Figure 3: (color online) (a) Calculated ion energy distributions each with a single energy scale . An energy of mK (mK) was used for the green (red) distribution. Choosing mK produces the blue distribution, which has a different shape compared to both previous distributions. (b) Comparison of the experimental (full circles) data as a function of with the full calculation (blue line). The red line is the same calculation but multiplied by 1.1.

Strikingly, the theory prediction of does not seem to agree well with the experimentally observed value of from the fit of Eq. 1 to our data. We explain this discrepancy as follows. In contrast to the theoretical approach where is determined for a precisely defined collision energy , in the experiments we observe , an average over a distribution of collision energies, calculated as


Here, is a list of the relevant energy scales that determine the distribution, such as the experimentally tuned or . We extract these distributions with a MC calculation based on Zipkes et al. (2011). If only a single scale is present, the energy distributions can be expressed as functions of the ratio ,


Fig. 3a shows three calculated distributions each with its own scale . The distributions for = 1mK (green) and 20mK (red) have the exact same shape, a consequence of Eq. 3. The third distribution mK (blue), generated with a phase micromotion has a somewhat different shape. Using Eq. 2 one can show that distributions which satisfy Eq. 3 translate the power law into . In our experiment, however, where at least two energy scales, and occur, this translation of the scaling breaks down and Eq. 1 cannot be used in the data analysis anymore. Instead, we calculate with Eq. 2 to directly compare theory and experiment. The choice and magnitude of is the only free model parameter. Here, we assume that is entirely determined by phase micromotion, . The phase micromotion is chosen to be shared equally between both pairs of opposing radio frequency (RF) driven electrodes Berkeland et al. (1998). Fig. 3b shows the experimental (full circles), together with the calculation (blue solid line) with K, 333Such a phase micromotion can be caused by a length difference of mm between the cables supplying opposing RF electrodes, which is well within the tolerances of our setup.. The shape of the theory curve describes the experimental data quite well, apart from an overall factor of about 1.1 (see blue and red solid lines). In general, the overall magnitude and energy dependence of is reproduced by the presented ab initio CTC treatment down to the mK-Regime, which is remarkable as is the only free parameter.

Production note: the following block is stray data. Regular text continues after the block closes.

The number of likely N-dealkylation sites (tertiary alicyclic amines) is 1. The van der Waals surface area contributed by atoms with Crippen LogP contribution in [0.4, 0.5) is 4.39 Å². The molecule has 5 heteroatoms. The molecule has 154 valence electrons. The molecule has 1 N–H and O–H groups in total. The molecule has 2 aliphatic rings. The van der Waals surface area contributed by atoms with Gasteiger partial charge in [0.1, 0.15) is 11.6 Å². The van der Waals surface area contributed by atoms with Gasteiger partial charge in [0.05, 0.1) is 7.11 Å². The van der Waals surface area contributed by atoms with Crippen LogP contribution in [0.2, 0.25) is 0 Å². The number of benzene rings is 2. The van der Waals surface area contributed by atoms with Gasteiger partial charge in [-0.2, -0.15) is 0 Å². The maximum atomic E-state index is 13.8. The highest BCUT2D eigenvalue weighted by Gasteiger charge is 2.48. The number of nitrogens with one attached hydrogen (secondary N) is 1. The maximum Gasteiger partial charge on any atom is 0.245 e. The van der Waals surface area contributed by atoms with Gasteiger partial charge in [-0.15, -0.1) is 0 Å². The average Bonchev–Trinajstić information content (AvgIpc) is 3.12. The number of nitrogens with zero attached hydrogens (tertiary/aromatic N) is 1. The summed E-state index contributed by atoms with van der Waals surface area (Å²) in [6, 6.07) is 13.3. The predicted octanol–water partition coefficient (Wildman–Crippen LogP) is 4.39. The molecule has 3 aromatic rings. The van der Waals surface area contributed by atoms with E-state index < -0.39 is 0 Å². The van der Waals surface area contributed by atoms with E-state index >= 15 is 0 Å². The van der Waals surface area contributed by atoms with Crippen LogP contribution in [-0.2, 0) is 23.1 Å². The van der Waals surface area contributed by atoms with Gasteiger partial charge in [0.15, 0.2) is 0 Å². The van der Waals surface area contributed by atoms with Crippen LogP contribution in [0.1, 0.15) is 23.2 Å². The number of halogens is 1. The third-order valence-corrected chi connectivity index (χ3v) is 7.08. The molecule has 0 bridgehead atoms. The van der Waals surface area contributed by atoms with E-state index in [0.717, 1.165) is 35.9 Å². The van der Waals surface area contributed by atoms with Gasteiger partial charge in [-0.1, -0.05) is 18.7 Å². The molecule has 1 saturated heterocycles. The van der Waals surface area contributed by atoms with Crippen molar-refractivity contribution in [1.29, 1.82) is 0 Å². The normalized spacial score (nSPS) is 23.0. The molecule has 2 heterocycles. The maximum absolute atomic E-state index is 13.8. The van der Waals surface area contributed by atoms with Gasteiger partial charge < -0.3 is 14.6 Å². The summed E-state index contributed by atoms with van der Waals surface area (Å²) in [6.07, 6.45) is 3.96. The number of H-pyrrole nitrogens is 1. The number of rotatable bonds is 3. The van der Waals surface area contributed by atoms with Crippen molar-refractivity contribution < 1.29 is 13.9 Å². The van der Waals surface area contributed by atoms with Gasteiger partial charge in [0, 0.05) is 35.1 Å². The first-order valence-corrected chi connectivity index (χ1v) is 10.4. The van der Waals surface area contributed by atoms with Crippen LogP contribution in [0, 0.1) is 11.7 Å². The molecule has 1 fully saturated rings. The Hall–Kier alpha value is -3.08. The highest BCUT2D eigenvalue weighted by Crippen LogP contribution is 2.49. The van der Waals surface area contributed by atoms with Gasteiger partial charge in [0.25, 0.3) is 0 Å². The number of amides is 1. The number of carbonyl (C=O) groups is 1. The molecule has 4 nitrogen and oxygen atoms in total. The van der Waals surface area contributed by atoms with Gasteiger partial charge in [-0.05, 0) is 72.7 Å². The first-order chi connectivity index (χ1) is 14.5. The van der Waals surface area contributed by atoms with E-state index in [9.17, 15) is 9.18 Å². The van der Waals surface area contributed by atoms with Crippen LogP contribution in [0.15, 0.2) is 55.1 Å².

Figure 4: (color online) (a) Logarithmically binned histogram of the binding energies at collision energies of 100K (blue) and 10 mK (red). The second histogram is magnified by a factor of two. (b) Double-logarithmic plot of the typical binding energy of the formed molecule as a function of the collision energy. The dashed line represents a power law fit.

We now turn to briefly discuss the molecular products after TBR. In a previous study of TBR for He, it was suggested that the binding energy of the products is correlated with the collision energy Pérez-Ríos et al. (2014). We find again the same behavior for TBR of an ion with two atoms. Fig. 4a shows two logarithmically binned histograms of molecular binding energies after TBR. The maximum of each histogram can be considered the typical binding energy and is shown in Fig. 4b as a function of the collision energy . A fit to a power-law dependence gives for the energy range investigated here. Thus our calculations suggest that the formation of deeply bound molecules after TBR should be highly improbable at low collision energies.

The present CTC results also suggest that BaRb should be the dominant product state of the three-body recombination in the collision energy range considered here. Indeed, we have observed the formation of BaRb ions in our experiment. However, collisional or light induced secondary processes lead to short lifetimes. A detailed study of the initial TBR products and involved secondary reactions is currently in progress and needs to be discussed elsewhere.

In conclusion, we have investigated the energy scaling of three-body recombination in an atom-ion system down to mK energies. Single Ba ions in contact with ultracold Rb atoms have been used to measure the TBR rate coefficient . Utilizing classical trajectory calculations, we numerically accessed the TBR rate coefficient for the Ba + Rb + Rb system for various collision energies. We find a power law scaling of the form with an exponent . Our experimental and theoretical studies indicate that the presence of several energy scales gives rise to energy distributions of the immersed ion which impede a direct application of scaling laws to the measured data. The obtained energy scaling provides an important insight for prospects of atom-ion experiments in the ultracold regime, as the already strong TBR rate observed here will increase by another three orders of magnitude once the s-wave regime at nK is reached.

This work was supported by the German Research Foundation DFG within the SFB/TRR21 and by the Department of Energy, Office of Science, under Award Number DE-SC0010545. A.K. acknowledges support from the Carl Zeiss Foundation. J.P.-R. and C.H.G. thank Francis Robicheaux for many fruitful discussions. J.H.D. and C.H.G acknowledge inspiring interactions within program INT-14-1.